Published: Monday, 18th June 2018
The start of the regeneration of Galashiels is underway with the removal of a derelict town centre building.
The former Poundstretcher building has been demolished and this now signals the start of the major transformation of this area, including a new national visitor destination which will host The Great Tapestry of Scotland alongside a range of other elements that will significantly enhance the visitors’ experience to Galashiels.
Drone and photography footage available
Construction of the new £6.7million landmark building – which will also see the former Post Office being brought back into use – is now expected to begin in October.
The Great Tapestry of Scotland complex is seen as the catalyst for the regeneration of Galashiels, providing significant economic, social and educational benefits for the town and the Scottish Borders.
Predictions from independent consultants are that the centre will attract over 50,000 people to Galashiels each year once opened, as well as create 16 FTE posts at the facility.
In addition, almost £900,000 of extra spending per year is predicted for the local economy, providing 12,000 extra visits to complementary attractions, supporting a further 17 FTE jobs.
The project has the support of the Scottish Government’s Regeneration Capital Grant Fund which has provided a £1.18m grant in March 2018, a proportion of which is being used to fund a £900,000 streetscape improvements programme within the town.
Executive Councillors on Tuesday 19 June will be asked to approve five streetscape projects to be taken forward with this funding, which include improvements to Channel Street, Douglas Bridge, visitor signage and the creation of the Coulter Candy Trail, dedicated to the Galashiels weaver Robert Coltart who wrote the Scots folk song Ally Bally Bee.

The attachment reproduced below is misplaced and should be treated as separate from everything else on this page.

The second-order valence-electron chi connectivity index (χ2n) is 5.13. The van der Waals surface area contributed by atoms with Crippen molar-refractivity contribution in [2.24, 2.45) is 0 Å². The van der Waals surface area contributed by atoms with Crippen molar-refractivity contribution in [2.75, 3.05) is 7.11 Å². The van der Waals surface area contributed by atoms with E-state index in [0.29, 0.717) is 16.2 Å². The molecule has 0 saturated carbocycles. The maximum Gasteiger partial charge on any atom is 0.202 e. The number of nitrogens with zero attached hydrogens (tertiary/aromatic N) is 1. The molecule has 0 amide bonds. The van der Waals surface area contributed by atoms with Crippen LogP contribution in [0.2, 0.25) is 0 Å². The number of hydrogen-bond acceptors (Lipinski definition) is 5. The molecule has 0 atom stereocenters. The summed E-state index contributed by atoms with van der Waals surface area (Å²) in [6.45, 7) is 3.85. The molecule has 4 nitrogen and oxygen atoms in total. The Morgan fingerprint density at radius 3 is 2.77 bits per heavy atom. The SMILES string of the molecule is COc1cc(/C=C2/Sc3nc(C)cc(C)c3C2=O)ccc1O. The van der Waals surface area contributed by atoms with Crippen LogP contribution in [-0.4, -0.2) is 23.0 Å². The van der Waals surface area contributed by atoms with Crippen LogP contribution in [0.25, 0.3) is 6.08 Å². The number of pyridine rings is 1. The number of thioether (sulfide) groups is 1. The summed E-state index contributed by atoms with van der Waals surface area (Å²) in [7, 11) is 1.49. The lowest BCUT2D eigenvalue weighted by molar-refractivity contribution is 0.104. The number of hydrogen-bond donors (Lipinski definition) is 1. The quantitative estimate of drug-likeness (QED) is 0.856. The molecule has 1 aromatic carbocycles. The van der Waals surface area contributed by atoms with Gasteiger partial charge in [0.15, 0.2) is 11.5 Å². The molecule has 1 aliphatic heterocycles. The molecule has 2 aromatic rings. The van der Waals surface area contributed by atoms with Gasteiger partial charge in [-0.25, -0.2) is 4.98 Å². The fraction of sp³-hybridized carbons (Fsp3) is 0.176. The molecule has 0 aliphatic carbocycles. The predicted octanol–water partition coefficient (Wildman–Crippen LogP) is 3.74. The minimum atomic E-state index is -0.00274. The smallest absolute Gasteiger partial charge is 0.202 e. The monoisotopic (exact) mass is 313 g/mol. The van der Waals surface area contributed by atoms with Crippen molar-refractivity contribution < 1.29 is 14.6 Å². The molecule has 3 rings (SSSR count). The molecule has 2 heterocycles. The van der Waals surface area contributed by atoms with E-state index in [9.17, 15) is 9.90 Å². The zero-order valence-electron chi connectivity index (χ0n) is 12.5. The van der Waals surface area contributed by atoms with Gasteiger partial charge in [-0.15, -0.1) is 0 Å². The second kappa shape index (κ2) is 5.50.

Councillor Mark Rowley, our Executive Member and Business and Economic Development
“This is a hugely exciting time for Galashiels and the Borders, with significant progress now being made on the Great Tapestry of Scotland complex, which will kickstart the delivery of the Galashiels Masterplan.
“A partnership approach is being used to take forward the project, highlighted by the fact that the proposed streetscape improvements have all been identified as priorities by a range of community and business groups.
“The removal of the old Poundstretcher building is a significant milestone, and we will continue to work closely with our partners including community, education, arts and tourism organisations to ensure this exciting project - as the first stage of the Masterplan - helps to re-shape the town and encourage investment in Galashiels and the wider Borders economy.”
The Great Tapestry of Scotland is expected to open in spring 2020, and will be managed by Live Borders, the region’s culture and sports trust, providing a link to their existing heritage, education and recreation facilities throughout the area.
Ewan Jackson, Chief Executive of charity, Live Borders said